by Matthew Mealin-Howlett | 5th January 2022 | Democracy, Human Rights, International Relations, Politics
With Xi Jinping’s growing grip on absolute power in China, the country seems to be transitioning from a one-party authoritarian state to a personal dictatorship, firmly under Xi’s thumb. This may sound like splitting hairs, but the ramifications are crucial. In this article Matthew demonstrates how Xi’s grip on absolute, and perpetual, power will affect the West, looking at three major sticking points: The Climate Emergency, the stability of Sino-Western relations, and the Taiwan question.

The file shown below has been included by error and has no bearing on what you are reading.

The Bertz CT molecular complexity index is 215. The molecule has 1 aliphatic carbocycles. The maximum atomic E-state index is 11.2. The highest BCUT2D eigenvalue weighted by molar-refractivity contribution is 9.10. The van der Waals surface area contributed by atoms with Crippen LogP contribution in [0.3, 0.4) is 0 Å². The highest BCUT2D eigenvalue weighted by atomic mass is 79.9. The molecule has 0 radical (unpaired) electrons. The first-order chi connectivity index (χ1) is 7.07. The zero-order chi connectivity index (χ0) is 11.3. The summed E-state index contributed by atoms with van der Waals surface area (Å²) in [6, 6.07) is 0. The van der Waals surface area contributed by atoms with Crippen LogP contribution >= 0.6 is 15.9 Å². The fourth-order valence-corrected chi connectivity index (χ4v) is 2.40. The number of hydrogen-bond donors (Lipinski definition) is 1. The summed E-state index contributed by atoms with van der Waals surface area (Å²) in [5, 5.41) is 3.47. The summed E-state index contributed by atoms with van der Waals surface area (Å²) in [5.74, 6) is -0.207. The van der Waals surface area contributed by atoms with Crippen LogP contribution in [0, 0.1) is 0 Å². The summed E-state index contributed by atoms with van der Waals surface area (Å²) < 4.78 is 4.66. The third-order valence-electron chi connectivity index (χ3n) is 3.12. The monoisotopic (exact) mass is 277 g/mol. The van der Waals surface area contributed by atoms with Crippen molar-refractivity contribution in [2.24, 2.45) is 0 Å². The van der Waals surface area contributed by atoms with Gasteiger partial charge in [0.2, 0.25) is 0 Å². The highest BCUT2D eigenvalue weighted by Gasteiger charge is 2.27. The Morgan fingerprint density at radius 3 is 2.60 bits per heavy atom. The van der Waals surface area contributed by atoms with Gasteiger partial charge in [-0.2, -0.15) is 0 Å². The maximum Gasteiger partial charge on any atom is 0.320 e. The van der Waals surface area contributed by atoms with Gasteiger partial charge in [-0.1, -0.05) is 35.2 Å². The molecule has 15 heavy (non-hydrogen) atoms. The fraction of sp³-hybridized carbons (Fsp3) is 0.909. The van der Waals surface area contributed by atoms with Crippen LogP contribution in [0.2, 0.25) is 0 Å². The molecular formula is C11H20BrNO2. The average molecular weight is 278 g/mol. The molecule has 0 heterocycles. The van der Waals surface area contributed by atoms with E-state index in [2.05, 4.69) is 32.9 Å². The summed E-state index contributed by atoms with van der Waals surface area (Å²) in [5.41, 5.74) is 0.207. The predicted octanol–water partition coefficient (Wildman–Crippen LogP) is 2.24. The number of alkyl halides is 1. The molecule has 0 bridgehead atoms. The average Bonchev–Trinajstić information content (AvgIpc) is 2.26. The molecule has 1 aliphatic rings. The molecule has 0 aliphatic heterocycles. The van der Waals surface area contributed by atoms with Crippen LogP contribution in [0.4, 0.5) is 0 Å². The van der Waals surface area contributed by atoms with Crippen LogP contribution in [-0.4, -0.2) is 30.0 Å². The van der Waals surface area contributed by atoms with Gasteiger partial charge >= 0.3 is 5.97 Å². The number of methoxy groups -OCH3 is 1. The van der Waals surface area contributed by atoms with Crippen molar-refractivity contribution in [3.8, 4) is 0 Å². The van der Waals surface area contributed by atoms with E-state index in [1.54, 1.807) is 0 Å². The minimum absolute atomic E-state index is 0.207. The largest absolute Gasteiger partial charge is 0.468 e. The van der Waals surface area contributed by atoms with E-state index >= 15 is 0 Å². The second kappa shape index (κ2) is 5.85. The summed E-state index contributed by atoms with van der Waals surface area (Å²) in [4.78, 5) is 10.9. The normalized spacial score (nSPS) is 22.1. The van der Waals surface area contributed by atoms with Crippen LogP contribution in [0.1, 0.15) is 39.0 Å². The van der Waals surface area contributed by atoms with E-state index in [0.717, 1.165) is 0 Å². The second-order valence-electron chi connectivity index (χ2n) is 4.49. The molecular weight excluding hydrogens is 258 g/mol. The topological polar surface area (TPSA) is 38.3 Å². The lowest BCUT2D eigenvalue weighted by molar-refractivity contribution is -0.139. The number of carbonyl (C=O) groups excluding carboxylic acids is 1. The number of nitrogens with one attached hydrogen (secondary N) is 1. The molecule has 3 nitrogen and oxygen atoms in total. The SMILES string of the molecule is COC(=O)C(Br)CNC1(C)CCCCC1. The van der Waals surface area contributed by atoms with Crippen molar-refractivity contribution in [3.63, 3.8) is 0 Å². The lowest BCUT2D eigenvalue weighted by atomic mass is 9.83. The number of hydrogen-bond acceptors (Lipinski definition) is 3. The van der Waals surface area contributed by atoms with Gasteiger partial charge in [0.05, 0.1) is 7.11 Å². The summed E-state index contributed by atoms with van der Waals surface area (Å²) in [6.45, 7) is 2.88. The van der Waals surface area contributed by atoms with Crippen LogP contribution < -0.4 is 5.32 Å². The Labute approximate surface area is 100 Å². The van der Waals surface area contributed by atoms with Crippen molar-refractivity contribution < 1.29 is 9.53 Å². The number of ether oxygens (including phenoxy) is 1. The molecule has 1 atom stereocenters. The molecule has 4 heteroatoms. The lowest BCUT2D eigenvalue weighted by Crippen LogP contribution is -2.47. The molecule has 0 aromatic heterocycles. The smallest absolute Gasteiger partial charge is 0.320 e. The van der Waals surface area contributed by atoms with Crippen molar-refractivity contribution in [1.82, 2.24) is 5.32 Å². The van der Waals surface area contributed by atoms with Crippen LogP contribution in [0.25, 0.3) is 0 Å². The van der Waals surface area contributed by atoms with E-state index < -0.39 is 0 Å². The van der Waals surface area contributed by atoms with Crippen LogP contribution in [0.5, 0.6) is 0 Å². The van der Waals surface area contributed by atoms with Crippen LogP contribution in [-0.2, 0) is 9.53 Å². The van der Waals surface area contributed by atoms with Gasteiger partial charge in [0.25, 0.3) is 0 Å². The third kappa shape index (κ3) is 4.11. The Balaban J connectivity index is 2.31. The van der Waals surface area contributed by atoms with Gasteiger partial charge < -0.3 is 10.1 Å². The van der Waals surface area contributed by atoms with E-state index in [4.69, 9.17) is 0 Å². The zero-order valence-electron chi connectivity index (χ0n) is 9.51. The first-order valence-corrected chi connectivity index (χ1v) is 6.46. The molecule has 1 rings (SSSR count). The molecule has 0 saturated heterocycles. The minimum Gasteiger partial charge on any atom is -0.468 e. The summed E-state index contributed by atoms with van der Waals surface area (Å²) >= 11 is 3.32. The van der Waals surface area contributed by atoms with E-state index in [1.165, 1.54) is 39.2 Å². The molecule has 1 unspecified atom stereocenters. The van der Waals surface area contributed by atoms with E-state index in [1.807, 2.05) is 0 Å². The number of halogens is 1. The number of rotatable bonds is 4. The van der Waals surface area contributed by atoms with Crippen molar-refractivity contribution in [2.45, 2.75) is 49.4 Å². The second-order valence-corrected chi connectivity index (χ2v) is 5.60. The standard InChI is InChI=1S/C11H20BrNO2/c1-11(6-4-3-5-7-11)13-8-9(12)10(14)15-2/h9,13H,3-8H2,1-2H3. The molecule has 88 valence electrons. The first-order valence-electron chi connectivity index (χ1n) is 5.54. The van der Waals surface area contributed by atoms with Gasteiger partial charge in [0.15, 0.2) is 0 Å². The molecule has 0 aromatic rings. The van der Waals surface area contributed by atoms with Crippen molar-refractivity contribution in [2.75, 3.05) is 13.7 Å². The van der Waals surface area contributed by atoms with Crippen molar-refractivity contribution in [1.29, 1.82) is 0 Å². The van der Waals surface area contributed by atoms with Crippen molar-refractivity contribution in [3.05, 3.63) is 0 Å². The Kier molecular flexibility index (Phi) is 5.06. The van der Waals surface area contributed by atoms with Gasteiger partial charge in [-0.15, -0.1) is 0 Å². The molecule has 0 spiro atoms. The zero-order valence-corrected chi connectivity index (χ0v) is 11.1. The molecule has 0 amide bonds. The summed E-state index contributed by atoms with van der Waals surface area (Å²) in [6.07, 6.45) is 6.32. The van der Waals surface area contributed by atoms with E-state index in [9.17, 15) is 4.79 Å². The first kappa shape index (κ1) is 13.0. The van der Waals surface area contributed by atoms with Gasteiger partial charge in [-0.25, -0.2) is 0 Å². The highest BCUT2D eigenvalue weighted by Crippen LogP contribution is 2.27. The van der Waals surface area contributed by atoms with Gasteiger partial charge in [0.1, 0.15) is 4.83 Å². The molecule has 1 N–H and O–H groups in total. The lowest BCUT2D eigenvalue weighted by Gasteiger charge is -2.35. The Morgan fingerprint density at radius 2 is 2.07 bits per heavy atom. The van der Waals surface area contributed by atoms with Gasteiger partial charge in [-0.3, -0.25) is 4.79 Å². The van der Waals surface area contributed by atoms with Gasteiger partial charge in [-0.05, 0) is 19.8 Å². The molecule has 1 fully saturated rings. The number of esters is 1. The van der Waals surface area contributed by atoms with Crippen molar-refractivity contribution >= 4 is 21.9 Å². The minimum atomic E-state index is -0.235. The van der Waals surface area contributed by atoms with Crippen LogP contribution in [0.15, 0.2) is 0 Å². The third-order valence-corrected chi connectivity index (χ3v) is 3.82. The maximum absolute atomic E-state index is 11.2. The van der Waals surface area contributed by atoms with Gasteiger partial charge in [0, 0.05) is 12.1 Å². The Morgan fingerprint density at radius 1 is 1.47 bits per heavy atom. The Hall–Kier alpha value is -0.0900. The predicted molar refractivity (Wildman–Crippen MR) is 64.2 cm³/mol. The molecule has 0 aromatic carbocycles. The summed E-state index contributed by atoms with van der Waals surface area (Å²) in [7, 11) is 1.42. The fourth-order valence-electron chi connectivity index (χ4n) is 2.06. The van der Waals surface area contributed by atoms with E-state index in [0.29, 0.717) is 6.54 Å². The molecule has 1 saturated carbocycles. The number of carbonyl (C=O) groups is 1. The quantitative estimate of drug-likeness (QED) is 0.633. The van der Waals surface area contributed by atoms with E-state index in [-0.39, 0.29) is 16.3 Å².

by Matthew Mealin-Howlett | 3rd November 2021 | International Relations, Politics
“China is not rising, as such; it has risen”. Whether we in the West like it or not, China is a global power. To focus on unempathetic and belligerent critiquing of China will only lead to a new Cold War. In order to productively engage and compete with this adversarial powerhouse we must understand the key tenets of its power: historical authority, stability, and prosperity.
by Eva Strnadova | 14th April 2021 | Democracy, Featured, Politics
Every crisis China faces has the ability to strengthen or undermine the grip the Chinese Communist Party has over the state. What was the impact of COVID-19? Eva suggests that over the last year popular distrust and anger has transformed into national solidarity and pride, with party and popular nationalism being the key driver of this process.